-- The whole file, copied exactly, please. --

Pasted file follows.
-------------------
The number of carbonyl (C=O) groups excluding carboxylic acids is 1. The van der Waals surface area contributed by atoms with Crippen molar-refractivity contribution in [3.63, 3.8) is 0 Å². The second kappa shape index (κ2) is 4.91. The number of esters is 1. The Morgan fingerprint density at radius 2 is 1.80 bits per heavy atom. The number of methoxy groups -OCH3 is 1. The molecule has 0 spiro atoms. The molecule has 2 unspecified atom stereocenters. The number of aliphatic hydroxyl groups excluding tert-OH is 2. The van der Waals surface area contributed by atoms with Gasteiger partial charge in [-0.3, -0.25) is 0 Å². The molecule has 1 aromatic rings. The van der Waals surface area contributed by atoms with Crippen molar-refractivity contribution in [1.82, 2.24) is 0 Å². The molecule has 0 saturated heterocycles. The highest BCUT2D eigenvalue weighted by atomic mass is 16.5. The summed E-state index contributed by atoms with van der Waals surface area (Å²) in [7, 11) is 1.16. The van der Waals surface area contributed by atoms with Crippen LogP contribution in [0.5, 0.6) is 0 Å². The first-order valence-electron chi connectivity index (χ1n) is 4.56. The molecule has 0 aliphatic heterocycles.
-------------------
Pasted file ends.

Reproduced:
The number of carbonyl (C=O) groups excluding carboxylic acids is 1. The van der Waals surface area contributed by atoms with Crippen molar-refractivity contribution in [3.63, 3.8) is 0 Å². The second kappa shape index (κ2) is 4.91. The number of esters is 1. The Morgan fingerprint density at radius 2 is 1.80 bits per heavy atom. The number of methoxy groups -OCH3 is 1. The molecule has 0 spiro atoms. The molecule has 2 unspecified atom stereocenters. The number of aliphatic hydroxyl groups excluding tert-OH is 2. The van der Waals surface area contributed by atoms with Gasteiger partial charge in [-0.3, -0.25) is 0 Å². The molecule has 1 aromatic rings. The van der Waals surface area contributed by atoms with Crippen molar-refractivity contribution in [1.82, 2.24) is 0 Å². The molecule has 0 saturated heterocycles. The highest BCUT2D eigenvalue weighted by atomic mass is 16.5. The summed E-state index contributed by atoms with van der Waals surface area (Å²) in [7, 11) is 1.16. The van der Waals surface area contributed by atoms with Crippen LogP contribution in [0.5, 0.6) is 0 Å². The first-order valence-electron chi connectivity index (χ1n) is 4.56. The molecule has 0 aliphatic heterocycles.